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December 1986

Demonstration of Papillomavirus Capsid Antigen in Human Conjunctival Neoplasia

Author Affiliations

From the Department of Pathology (Drs J. McDonnell and Green), The Wilmer Ophthalmological Institute (Drs P. McDonnell and Green), and the Department of Immunology and Infectious Diseases (Drs Mounts and Wu), The Johns Hopkins Medical Institutions, Baltimore.

Arch Ophthalmol. 1986;104(12):1801-1805. doi:10.1001/archopht.1986.01050240075043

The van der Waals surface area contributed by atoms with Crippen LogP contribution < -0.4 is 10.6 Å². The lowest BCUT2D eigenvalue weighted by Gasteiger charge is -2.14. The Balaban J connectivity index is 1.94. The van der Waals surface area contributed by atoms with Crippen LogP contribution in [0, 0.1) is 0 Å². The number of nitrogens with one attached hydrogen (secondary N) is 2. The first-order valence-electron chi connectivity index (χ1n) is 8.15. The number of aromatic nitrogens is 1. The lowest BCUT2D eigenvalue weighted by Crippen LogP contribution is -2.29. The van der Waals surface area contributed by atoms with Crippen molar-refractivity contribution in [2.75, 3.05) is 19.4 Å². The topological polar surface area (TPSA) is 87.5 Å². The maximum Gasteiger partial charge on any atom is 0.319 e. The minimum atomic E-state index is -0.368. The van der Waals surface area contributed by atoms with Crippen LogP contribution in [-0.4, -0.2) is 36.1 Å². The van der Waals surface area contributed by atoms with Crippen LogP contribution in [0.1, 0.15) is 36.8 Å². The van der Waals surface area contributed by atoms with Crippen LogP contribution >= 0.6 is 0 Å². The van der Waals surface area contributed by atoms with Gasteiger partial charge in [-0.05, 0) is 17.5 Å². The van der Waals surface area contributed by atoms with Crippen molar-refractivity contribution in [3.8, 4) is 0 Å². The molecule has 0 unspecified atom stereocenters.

• To investigate the association of human papillomavirus with conjunctival neoplasia, we identified 50 resected papillomas from 47 patients. Papillomas were composed of papillary or, less commonly, flat proliferations of predominantly nonkeratinizing squamous epithelium with admixed goblet cells. Koilocytosis was focally present in 30 tumors (60%). Atypia that ranged from mild to severe was present in ten lesions (20%). In addition, we examined specimens of conjunctival dysplasia or carcinoma from 61 patients. The lesions were predominantly flat proliferations of atypical epithelial cells. Twenty biopsies performed for suspected sarcoidosis were used as controls. Papillomavirus capsid antigen was demonstrated using an immunoperoxidase technique in nuclei of mature superficial epithelial cells of 23 papillomas (46%) and five dysplasias or carcinomas (8.2%) but not in the control biopsy specimens. These results suggest that papillomavirus may play a role in the etiology of conjunctival papilloma, dysplasia, and carcinoma.